Credit unions going head-to-head with major credit card companies may face some challenges. A recent article from CreditUnions.com noted how the limited credit card offerings of some smaller financial institutions (FIs) may pale in comparison to credit card giants like Capital One. These so-called “giants” often seem to have more resources and better technology.
However, consumers choosing to utilize credit unions did so for a reason. These consumers will remain loyal if their credit unions offer them compelling products. Credit unions looking to retain their cardholders and attract new ones in 2016 should focus on the following key elements:
1) Rewards: Research shows rewards are one of the top reasons cardholders choose a specific card. Cardholders with attractive rewards programs tend to spend more on average than those with unattractive programs. To encourage front-of-wallet behaviors, credit unions should adopt rewards programs that meet cardholders’ specific needs. Offering bonus spends like cash back and double rewards points in addition to common rewards can also help stimulate spending.
Credit unions should also be vigilant about managing the profitability of these bonus spends. When not managed correctly, rewards programs can end up costing banks more than they are worth. Keep costs under control by: capping bonus spends, managing redemption value and having higher APRs for purchases and balance transfers on rewards cards.
2) Credit Limits: Cardholders often reach for cards with higher limits to revolve a balance or make purchases. Unless there is a compelling reason to choose cards with lower limits, such as loyalty or rewards programs, cardholders will often ignore the lower-limit cards in their wallets.
Line assignments are very predictive of the average balance on a card. The industry average credit limit is around $10,000, whereas the average balance on a card is around $2,700. Credit unions should consider reviewing their underwriting policies and determining where they can take calculated risks in terms of line assignments. They should also consider annual credit limit increase campaigns. Both of these efforts will help smaller FIs stay relevant to cardholders as they grow and expand their credit worthiness.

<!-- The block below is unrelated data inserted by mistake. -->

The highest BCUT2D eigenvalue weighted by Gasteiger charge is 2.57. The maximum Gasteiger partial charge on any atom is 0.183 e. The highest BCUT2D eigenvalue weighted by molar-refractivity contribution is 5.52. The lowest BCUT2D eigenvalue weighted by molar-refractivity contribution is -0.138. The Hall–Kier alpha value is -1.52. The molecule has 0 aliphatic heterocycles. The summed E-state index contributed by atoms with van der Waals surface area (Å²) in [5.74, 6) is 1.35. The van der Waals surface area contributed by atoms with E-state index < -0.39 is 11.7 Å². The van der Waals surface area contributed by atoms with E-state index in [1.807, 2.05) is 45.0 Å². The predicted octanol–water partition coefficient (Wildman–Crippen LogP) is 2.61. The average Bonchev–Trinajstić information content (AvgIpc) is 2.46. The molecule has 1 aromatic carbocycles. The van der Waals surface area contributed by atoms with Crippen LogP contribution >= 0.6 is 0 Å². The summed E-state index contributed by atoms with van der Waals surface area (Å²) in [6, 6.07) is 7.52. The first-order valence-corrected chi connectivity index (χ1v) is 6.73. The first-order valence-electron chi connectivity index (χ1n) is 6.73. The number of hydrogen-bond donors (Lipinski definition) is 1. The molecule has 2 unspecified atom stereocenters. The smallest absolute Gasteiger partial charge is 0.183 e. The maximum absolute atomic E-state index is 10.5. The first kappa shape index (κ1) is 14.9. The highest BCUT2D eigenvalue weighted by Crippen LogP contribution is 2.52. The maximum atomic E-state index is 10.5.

3) Cardholder Experiences: Qualified cardholders typically have a lot of options when determining a card of choice. Credit cards that prove challenging to use will not encourage front-of-wallet behaviors. Cardholders want (and expect) simple interactions with their credit unions to make payments, resolve issues and ask questions.
Credit unions should survey their teams to determine common cardholder complaints or escalations. They then can explore if there are controls or automation not yet in place that would improve the cardholder experience. The right controls and automated programs, like auto pay and over-the-phone payments, make it easier for cardholders to interact with their banks. Cardholders often expect these features to be in place, resulting in a perceived gap if their credit unions don’t have them.
Credit unions looking to take on credit card giants should not feel intimidated. By focusing on the features that matter to cardholders, such as those outlined above, smaller credit unions can successfully compete. Simply adapting offerings to match cardholders’ changing needs can mean the difference between a credit union’s growth and its lackluster performance.